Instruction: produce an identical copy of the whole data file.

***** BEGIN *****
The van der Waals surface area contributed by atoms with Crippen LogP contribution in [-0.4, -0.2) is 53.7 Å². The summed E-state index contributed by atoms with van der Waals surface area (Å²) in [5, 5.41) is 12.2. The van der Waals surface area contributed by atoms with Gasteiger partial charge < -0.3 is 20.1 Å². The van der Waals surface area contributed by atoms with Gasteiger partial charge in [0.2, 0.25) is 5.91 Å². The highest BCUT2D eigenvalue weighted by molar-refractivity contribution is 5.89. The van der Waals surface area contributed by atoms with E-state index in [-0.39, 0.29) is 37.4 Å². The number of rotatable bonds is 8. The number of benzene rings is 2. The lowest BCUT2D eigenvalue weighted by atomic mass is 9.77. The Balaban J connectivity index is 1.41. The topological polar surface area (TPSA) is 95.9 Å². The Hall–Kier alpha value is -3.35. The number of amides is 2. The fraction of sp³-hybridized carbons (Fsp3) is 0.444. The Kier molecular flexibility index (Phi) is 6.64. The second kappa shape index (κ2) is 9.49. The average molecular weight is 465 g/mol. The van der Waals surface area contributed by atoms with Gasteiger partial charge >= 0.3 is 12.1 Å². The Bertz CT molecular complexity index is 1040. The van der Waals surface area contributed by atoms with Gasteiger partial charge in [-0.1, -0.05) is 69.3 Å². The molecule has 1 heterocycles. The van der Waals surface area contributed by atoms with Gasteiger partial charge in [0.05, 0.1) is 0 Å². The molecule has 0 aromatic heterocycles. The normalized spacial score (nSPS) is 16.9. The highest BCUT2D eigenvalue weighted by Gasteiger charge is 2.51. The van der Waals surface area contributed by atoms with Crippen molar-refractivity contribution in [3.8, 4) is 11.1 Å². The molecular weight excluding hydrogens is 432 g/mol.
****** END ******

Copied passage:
The van der Waals surface area contributed by atoms with Crippen LogP contribution in [-0.4, -0.2) is 53.7 Å². The summed E-state index contributed by atoms with van der Waals surface area (Å²) in [5, 5.41) is 12.2. The van der Waals surface area contributed by atoms with Gasteiger partial charge < -0.3 is 20.1 Å². The van der Waals surface area contributed by atoms with Gasteiger partial charge in [0.2, 0.25) is 5.91 Å². The highest BCUT2D eigenvalue weighted by molar-refractivity contribution is 5.89. The van der Waals surface area contributed by atoms with E-state index in [-0.39, 0.29) is 37.4 Å². The number of rotatable bonds is 8. The number of benzene rings is 2. The lowest BCUT2D eigenvalue weighted by atomic mass is 9.77. The Balaban J connectivity index is 1.41. The topological polar surface area (TPSA) is 95.9 Å². The Hall–Kier alpha value is -3.35. The number of amides is 2. The fraction of sp³-hybridized carbons (Fsp3) is 0.444. The Kier molecular flexibility index (Phi) is 6.64. The second kappa shape index (κ2) is 9.49. The average molecular weight is 465 g/mol. The van der Waals surface area contributed by atoms with Gasteiger partial charge >= 0.3 is 12.1 Å². The Bertz CT molecular complexity index is 1040. The van der Waals surface area contributed by atoms with Gasteiger partial charge in [-0.1, -0.05) is 69.3 Å². The molecule has 1 heterocycles. The van der Waals surface area contributed by atoms with Gasteiger partial charge in [0.05, 0.1) is 0 Å². The molecule has 0 aromatic heterocycles. The normalized spacial score (nSPS) is 16.9. The highest BCUT2D eigenvalue weighted by Gasteiger charge is 2.51. The van der Waals surface area contributed by atoms with Crippen molar-refractivity contribution in [3.8, 4) is 11.1 Å². The molecular weight excluding hydrogens is 432 g/mol.